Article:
You write a great blog! I know that there must have been a lot of hassles with being in those crowds, but I’m so glad that you got to attend such an historic event. I wish that I could have been there, but I’m stuck here in Connecticut for the time being. I feel that all Presidents should be respected and thanked for their service. Not everything goes well, or turns out in the manner we would like it to, but it’s easy to criticize after-the-fact. As public administrators, we all know that making decisions is not a black and white issue. Decisions, especially Presidential ones, come along with various considerations, and much complication. They are very difficult to make, especially when a lot of them have to be made in such a short time. We can only hope that history is kind to us. I believe that the office of the President itself, whether one likes his or her policies or not, should be viewed with the highest respect and consideration one can give. I know one thing for sure, and that is that all of our Presidents hold the nation’s benefit as their highest regard, and their intentions are honorable. It does, however, take a strong person to stand by his or her convictions when times aren’t the best. The office of the President must always be respected, and no one should have to endure crowds of that level of visciousness. I hope we’ll move on to a higher level of civilty. Thank you for relating your experiences of the event!
@LMTB4 – Thanks very much for your comments Laura. And although I presented an overtly negative view, we did have a fantastic time and really enjoyed the entire Inaugural experience. We were also fortunate enough to visit with Michelle Obama at the White House on Wednesday – she was absolutely charming and engaging.
I can see how easy it is for people to boo, hiss and snarl at President Bush. And to be honest, when you’re part of a massive crowd, it’s very tempting to jump on the bandwagon. That being said, I suspect in a 1×1 situation most people would be quite respectful if they actually met the President in person. So, although I was saddened by the display, I do understand the reasons why it happened.
There are many sides to joy. OK, “visit with Michelle Obama at the White House? ” Big sigh. You lucky you.
And great blog of course. Again. Best regards, -MD
@Mark Danielson – Thanks as always Mark. RE: Michelle Obama, we were randomly chosen by the Inaugural Committee to be part of the Open House on President Obama’s first full day of office. There were several hundred citizens who participated in a tour and were able to shake hands with one or both of the 1600 Penn’s new residents. It was a terrific experience and one I won’t soon forget.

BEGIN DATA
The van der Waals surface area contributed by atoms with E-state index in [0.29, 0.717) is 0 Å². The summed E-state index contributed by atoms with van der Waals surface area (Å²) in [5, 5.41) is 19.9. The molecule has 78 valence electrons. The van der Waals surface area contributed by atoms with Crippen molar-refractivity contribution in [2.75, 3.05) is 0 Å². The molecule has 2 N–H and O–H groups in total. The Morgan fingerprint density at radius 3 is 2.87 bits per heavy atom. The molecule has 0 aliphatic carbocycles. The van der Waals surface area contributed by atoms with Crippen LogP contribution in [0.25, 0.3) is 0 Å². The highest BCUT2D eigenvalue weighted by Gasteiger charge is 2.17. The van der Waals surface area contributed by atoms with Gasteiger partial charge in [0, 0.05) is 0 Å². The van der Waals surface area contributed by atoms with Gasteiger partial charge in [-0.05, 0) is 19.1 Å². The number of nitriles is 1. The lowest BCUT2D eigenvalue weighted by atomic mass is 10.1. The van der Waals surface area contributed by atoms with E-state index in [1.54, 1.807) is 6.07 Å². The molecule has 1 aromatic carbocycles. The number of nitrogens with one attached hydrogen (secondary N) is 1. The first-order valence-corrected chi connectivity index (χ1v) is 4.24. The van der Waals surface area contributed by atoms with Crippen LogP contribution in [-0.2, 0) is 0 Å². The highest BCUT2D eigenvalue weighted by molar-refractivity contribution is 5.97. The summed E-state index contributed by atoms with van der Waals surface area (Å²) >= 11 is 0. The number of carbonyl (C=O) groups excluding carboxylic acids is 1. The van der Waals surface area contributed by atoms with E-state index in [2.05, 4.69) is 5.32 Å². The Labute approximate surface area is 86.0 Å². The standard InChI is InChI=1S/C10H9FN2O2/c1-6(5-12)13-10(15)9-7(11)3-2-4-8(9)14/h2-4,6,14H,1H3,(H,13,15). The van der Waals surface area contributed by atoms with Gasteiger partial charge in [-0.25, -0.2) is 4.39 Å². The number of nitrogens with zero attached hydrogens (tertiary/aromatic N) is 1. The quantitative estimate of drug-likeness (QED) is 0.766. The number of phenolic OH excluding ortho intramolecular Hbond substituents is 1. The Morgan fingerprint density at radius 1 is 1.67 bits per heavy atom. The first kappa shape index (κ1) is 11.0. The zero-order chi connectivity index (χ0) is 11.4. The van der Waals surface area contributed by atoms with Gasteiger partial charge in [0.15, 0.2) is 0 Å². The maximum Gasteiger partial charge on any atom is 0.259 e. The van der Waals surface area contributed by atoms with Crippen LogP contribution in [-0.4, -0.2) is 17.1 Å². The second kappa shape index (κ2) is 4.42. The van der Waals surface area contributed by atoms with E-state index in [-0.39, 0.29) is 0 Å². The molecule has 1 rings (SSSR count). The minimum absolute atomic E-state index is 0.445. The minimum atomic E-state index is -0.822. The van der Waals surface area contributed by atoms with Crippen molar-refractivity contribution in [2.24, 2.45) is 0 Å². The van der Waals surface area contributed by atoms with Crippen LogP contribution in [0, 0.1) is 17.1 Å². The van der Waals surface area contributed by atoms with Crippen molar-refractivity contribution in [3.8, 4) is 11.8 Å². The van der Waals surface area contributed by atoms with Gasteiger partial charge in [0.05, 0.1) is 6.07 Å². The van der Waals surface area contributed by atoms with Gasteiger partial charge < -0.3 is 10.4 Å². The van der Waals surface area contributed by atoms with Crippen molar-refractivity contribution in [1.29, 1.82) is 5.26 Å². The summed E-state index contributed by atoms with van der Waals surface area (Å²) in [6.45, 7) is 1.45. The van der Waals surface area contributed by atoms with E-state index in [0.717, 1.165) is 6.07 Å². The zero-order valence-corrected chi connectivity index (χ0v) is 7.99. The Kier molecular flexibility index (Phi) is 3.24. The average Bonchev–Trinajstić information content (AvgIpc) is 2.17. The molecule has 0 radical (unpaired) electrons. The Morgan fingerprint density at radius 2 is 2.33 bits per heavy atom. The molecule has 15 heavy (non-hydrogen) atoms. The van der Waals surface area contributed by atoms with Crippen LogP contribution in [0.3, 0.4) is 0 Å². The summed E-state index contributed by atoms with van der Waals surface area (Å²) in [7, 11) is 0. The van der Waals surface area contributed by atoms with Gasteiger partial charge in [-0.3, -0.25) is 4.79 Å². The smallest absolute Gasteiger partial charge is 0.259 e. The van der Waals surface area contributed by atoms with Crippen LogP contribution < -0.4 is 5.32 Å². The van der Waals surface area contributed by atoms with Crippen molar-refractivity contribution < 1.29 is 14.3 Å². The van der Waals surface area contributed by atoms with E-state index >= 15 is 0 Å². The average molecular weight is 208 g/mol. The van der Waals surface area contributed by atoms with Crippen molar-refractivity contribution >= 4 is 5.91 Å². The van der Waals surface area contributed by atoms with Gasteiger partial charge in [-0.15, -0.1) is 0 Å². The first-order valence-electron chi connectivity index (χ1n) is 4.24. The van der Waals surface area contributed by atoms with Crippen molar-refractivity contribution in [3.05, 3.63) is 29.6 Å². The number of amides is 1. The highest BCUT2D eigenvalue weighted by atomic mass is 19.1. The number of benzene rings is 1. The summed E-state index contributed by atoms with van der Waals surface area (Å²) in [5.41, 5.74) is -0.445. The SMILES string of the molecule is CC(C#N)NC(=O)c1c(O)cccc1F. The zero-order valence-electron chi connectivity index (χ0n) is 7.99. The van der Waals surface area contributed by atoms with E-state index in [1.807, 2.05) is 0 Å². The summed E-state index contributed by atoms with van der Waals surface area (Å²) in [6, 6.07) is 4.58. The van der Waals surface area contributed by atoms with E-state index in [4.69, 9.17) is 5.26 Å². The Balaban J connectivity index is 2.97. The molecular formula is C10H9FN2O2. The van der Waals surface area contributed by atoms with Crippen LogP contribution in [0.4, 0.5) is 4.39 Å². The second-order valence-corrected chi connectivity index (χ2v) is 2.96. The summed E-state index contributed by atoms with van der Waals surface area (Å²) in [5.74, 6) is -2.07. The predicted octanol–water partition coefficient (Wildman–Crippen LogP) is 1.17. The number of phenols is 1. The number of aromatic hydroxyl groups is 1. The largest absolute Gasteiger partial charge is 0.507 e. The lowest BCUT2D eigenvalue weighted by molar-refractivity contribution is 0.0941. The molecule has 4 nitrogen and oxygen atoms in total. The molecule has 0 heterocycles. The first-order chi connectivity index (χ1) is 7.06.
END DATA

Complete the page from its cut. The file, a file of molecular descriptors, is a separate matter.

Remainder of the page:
….oh, and pictures are up at http://www.twitpic.com/photos/stelzner. We weren’t able to take a photo with her (secret service wouldn’t allow it) but we snapped some decent shots nonetheless.
Mark, I really appreciate your perspective on the inaugural crowds and going “counterculture.” I’ve been to a previous inauguration, including the inaugural balls. It’s an experience I’ll never forget, nor will I forget a party the Clinton’s hosted many years ago where I chatted with President Clinton while having a bourbon on the rocks. That was truly special.
What I would like to see much less of is the unending media coverage about Michelle’s white inaugural gown, the lemongrass jacket and sheath ensemble, and the fact that J.Crew stock went up because Malia and Sasha donned those adorable, custom-made J.Crew outfits. Everything about the day was spectacular and my family and I enjoyed every moment of Inauguration Day we watched in HDTV on a 60″ screen with our feet propped up on an ottoman. It was a great day and evening.
Now, I want to get back to business, but I’m beginning to feel like the media thinks we’re more interested in these inconsequential matters, rather than issues that really matter.
Let’s hear more about both sides of the EFCA, and the likelihood of passage to balance all the money American Rights at Work poured into airtime for those one-sided television advertisements. Let’s engage in speculation on the impact that anonymous hold on Hilda Solis’ confirmation will have on the DOL and the agency’s mission. And, if eventually confirmed, how will Solis succeed at working collaboratively with labor and industry? I ask this because I interpret President Obama’s message to all of us as “collaboration can bring about progress.” I want to learn more about the impact of New York Governor Paterson’s selection of Kirsten Gillibrand for Clinton’s seat, and less speculation about why Caroline Kennedy changed her mind.
Oh, and another thing or two: I don’t really care that President Obama ordered a cheeseburger, cooked medium-well during his first Air Force One flight. With the exception of vegans and vegetarians, all of us love a good cheeseburger every now and then, right? And, Blagojevich’s comments really should be saved for a sitcom, although I respect due process.
I don’t think I’m being overly serious, but I just want more from media. Do they think we’re functioning at a lower level than we really are? Just my two cents …
@Deborah Kemp – Amen to that!